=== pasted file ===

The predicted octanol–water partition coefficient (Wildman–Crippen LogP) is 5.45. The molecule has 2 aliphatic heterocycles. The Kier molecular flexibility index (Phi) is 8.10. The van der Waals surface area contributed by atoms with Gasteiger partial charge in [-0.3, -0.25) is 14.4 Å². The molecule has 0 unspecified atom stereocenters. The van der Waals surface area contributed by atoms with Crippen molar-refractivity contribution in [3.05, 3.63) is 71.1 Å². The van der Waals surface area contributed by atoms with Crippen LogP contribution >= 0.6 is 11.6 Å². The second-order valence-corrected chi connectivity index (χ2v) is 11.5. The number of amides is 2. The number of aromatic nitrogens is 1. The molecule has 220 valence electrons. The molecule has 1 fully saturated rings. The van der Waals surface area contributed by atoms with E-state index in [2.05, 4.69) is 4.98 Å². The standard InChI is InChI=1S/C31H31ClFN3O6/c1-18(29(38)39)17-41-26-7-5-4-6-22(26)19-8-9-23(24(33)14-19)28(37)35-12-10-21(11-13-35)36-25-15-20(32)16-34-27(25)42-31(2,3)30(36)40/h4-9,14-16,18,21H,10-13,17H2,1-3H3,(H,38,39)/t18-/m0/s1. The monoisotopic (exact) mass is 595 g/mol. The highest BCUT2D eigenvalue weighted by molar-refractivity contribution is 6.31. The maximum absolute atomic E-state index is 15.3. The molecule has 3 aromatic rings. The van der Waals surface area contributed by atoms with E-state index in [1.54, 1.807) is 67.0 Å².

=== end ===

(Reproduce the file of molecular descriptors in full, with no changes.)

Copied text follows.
The predicted octanol–water partition coefficient (Wildman–Crippen LogP) is 5.45. The molecule has 2 aliphatic heterocycles. The Kier molecular flexibility index (Phi) is 8.10. The van der Waals surface area contributed by atoms with Gasteiger partial charge in [-0.3, -0.25) is 14.4 Å². The molecule has 0 unspecified atom stereocenters. The van der Waals surface area contributed by atoms with Crippen molar-refractivity contribution in [3.05, 3.63) is 71.1 Å². The van der Waals surface area contributed by atoms with Crippen LogP contribution >= 0.6 is 11.6 Å². The second-order valence-corrected chi connectivity index (χ2v) is 11.5. The number of amides is 2. The number of aromatic nitrogens is 1. The molecule has 220 valence electrons. The molecule has 1 fully saturated rings. The van der Waals surface area contributed by atoms with E-state index in [2.05, 4.69) is 4.98 Å². The standard InChI is InChI=1S/C31H31ClFN3O6/c1-18(29(38)39)17-41-26-7-5-4-6-22(26)19-8-9-23(24(33)14-19)28(37)35-12-10-21(11-13-35)36-25-15-20(32)16-34-27(25)42-31(2,3)30(36)40/h4-9,14-16,18,21H,10-13,17H2,1-3H3,(H,38,39)/t18-/m0/s1. The monoisotopic (exact) mass is 595 g/mol. The highest BCUT2D eigenvalue weighted by molar-refractivity contribution is 6.31. The maximum absolute atomic E-state index is 15.3. The molecule has 3 aromatic rings. The van der Waals surface area contributed by atoms with E-state index in [1.54, 1.807) is 67.0 Å².